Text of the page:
Tony Sutton – Diana Davis Spencer Scholar

In January 2017, the Mitchell Center launched the Strengthening Coastal Economies project as part of the Diana Davis Spencer Partnership for a Sustainable Maine. The ultimate goal of this partnership is to inspire and equip a new generation of engaged, entrepreneurial leaders by providing students with transformative, hands-on experiences in the power of innovative partnerships to create a brighter future.

The team is led by assistant professor Bridie McGreavy of the Department of Communication and Journalism with help from assistant professor Damian Brady of the School of Marine Sciences, and assistant professor Keith Evans of the School of Economics.

Six students were recruited for the project—Tyler Quiring, Carter Hathaway, Gabby Hillyer, Shuling Chen, Cassie Page, and Tony Sutton.

Tony Sutton

Sutton’s Passamaquoddy Sustenance Project is “about shaping research that aligns with the values and perspectives of a community.” The particular community Sutton is working with is Passamaquoddy at Sipayik, on the shores of Passamaquoddy Bay between the town of Perry and the city of Eastport. The project the community developed involves alewife conservation. 

Healthy alewife populations support a number of groundfish species like pollock, haddock, and cod, which are important species for sustenance, as food and for supporting cultural practices—the Passamaquoddy are known as “People who spear pollock.”

“But today,” Sutton says, “we can’t do that because there are no pollock, and the impetus for the work is to increase the alewife numbers in the hopes that they will help replenish other species like pollock.”

For his project, Sutton has conducted a series of interviews with Passamaquoddy members that were, he notes, “co-developed.”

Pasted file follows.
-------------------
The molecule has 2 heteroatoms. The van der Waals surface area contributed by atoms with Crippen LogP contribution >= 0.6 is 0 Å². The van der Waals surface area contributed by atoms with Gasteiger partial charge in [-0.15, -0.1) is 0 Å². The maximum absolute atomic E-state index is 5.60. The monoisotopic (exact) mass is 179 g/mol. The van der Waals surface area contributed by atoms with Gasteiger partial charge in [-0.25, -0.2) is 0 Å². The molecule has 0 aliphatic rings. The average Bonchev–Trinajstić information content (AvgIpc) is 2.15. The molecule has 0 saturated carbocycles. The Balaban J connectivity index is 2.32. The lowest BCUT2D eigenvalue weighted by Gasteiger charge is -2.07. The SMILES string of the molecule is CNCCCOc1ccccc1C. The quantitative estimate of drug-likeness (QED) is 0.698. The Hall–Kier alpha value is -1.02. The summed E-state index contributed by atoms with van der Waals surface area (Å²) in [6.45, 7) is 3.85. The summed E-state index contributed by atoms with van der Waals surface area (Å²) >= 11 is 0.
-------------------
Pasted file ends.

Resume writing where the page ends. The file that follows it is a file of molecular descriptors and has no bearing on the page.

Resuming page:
“The objectives of the interviews were defined by the stakeholder in an effort to gain better understanding of tribal fisheries knowledge and what people did in the past. They also wanted to characterize when they first saw the fisheries starting to decline and what it’s like now,” Sutton says.

He adds, “We think through issues and questions together. At the university, we are in the position of, ‘discovering, creating, or validating knowledge’ but I see First Nations communities as having great capacity to teach researchers about issues in the state, which only broadens our understanding of Maine.”

Through his involvement in the project, Sutton has been trying to approach data in a way where it is analyzed together and shared back to communities. Through consultation with Passamaquoddy research partners, one theme from the interviews related to fisheries conservation is centered on a value of connectivity.

“Connectivity is sort of like the term food web, referring to everything being connected,” notes Sutton. “But in this project, connectivity also includes the health of people, communities, and culture. The interviews with Passamaquoddy fishers describe many species absent from the Passamaquoddy Bay, such as pollock, cod, haddock, and salmon. Many have also observed the recent return of alewives, a keystone species historically supporting species like pollock. Connectivity drives this project by focusing on alewives to support groundfish populations and the native and non-native cultures around fishing in this area.”

Sutton is currently working to integrate stories into coauthored writing, such as for potential publication in the Maine Policy Review. “My ultimate goal is to work together to shape data in ways that can support their current and future fisheries related projects,” he says.

Sutton adds, “My time with the Diana Davis Spencer Partnership has allowed me to contribute to this much-needed area of research by articulating key strategies for doing research that can be shaped from within community.”

—David Sims